Precontinent I, the first underwater-living project of Cousteau was carried out in 1962 near Marseilles. A small submarine chamber on the seabed at 12m was the home to two divers for two weeks. The experiment was a success and to take it a step further, the idea of Precontinent II came to life in 1963 in Sudan.
37 24’ N, 19 55’ 45” E
West side of Shaab Rumi
Minimum Depth to Wreck:
Maximum Depth to Seabed:
THE STORY OF THE SINKING:
The site chosen for the underwater village was at Shaab Rumi in the Sudanese Red Sea, about 35km from Port Sudan. The reef was the perfect choice for several reasons. Its marine life is one of the richest in the world.
The reef is long and narrow and there is a beautiful lagoon where the supply ships were able to remain anchored. Cousteau’s Calypso and the Italian Rosaldo were the floating base for the experiment. They had huge compressors, generators and many other equipment necessary for the project.
The location for the Precontinent II village was chosen to be close to the entrance to the lagoon, beside the external wall of the reef. The flat plateau provided the ideal place for the various structures which were built and assembled in Europe then transported to Sudan. The structures were fixed to the bottom by steel cables and 200 tons of lead.
DIVING AT THE WRECK:
The Starfish House was where the 8-member team lived. It was equipped with crew quarters with bunk beds and general areas with a bathroom, tables, chairs, technical equipment and instruments.
The Sea Urchin (shaped as its namesake) was the hangar for the small submersible used to descend to 300m deep. The large dome was full of air and the submersible was able to slide in and out through the bottom opening.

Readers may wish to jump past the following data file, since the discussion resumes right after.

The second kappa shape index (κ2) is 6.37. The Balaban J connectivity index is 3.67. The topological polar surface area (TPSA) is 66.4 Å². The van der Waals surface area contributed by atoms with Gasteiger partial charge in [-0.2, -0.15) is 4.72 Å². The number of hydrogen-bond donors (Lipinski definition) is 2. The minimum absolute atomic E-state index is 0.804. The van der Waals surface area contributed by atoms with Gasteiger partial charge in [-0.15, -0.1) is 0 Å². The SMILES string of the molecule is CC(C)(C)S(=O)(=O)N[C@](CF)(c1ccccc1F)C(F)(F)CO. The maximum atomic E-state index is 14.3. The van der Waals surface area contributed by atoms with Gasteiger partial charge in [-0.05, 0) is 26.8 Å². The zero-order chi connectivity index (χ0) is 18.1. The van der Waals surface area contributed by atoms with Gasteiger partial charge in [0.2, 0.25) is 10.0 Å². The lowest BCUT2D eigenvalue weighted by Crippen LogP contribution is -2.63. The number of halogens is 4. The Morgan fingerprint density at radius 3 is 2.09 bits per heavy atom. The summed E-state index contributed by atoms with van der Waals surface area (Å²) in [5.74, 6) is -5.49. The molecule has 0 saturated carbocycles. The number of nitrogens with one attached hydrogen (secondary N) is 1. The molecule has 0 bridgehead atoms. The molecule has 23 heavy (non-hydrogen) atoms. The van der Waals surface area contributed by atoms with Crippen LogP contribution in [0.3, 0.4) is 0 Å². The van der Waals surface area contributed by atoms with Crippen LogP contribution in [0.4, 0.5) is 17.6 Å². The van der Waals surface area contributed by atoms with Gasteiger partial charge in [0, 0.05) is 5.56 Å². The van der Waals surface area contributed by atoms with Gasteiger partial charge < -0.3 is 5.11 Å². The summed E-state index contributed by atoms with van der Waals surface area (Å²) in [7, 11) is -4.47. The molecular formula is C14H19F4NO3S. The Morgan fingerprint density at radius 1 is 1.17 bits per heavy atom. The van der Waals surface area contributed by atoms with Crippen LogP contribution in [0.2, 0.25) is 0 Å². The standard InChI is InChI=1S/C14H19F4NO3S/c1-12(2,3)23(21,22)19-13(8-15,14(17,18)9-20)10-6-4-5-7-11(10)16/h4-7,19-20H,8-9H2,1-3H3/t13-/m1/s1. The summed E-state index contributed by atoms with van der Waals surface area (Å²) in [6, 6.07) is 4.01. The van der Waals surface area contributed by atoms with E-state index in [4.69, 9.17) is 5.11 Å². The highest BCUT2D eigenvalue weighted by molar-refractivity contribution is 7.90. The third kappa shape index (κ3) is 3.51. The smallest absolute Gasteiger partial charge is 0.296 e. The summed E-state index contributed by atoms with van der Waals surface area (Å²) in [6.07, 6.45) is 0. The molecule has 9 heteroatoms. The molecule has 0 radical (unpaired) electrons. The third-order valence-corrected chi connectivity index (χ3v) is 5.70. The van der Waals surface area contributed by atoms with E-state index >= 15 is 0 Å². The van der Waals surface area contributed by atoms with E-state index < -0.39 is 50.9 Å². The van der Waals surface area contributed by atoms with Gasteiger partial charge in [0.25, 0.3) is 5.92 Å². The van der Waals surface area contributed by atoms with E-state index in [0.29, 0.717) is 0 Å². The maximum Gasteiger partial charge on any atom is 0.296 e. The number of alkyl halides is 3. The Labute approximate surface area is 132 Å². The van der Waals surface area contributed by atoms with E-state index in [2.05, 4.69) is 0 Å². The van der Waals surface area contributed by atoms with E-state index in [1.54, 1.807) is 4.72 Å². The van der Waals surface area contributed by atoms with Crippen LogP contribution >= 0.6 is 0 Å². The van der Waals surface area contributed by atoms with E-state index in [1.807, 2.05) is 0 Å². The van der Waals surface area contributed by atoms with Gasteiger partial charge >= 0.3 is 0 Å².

The Shed was a long and narrow structure where tools, underwater scooters and all equipment were housed necessary for the divers on a daily basis.
The Submersible Cabin was where 2 divers at a time spent an entire week. On the lower level the divers got out of the water and their scuba gear and showered. On the upper level were their accommodations but with a lot less frills than in their home base, the Starfish. Even deeper, at around 50m shark cages were placed.
The Fish Coral housed an additional 25 other divers who performed various duties necessary for the upkeep of the structures and for the lives of the other 8 divers. They cooked, cleaned the outside of the structures from the fast-growing algae and seaweed and so on.
After the experiment the two ”houses” (the Starfish House and the Submersible Cabin) were dismantled along with the expensive equipment however the other structures still remain. The hangar, the Sea Urchin, dotted with round portholes, is overgrown by amazing coral formations. It stands on its legs and underneath is an access into the inside. Colonies of glassfish make their home here, attracted by the dark and shady insides. Once inside the air bubble, you can breathe on your own. The sounds echo inside the lunar-looking structure.
The tool shed is also covered with thick coral growth and around the structures are still visible the coral-encrusted steel cables that held them in place.
The shark cages are a bit deeper, at 30 and 50m. They are also coated with corals and crustacean. Although fish life is not as rich as in the 1960s, there is still plenty to see and even sharks can be spotted near the cages.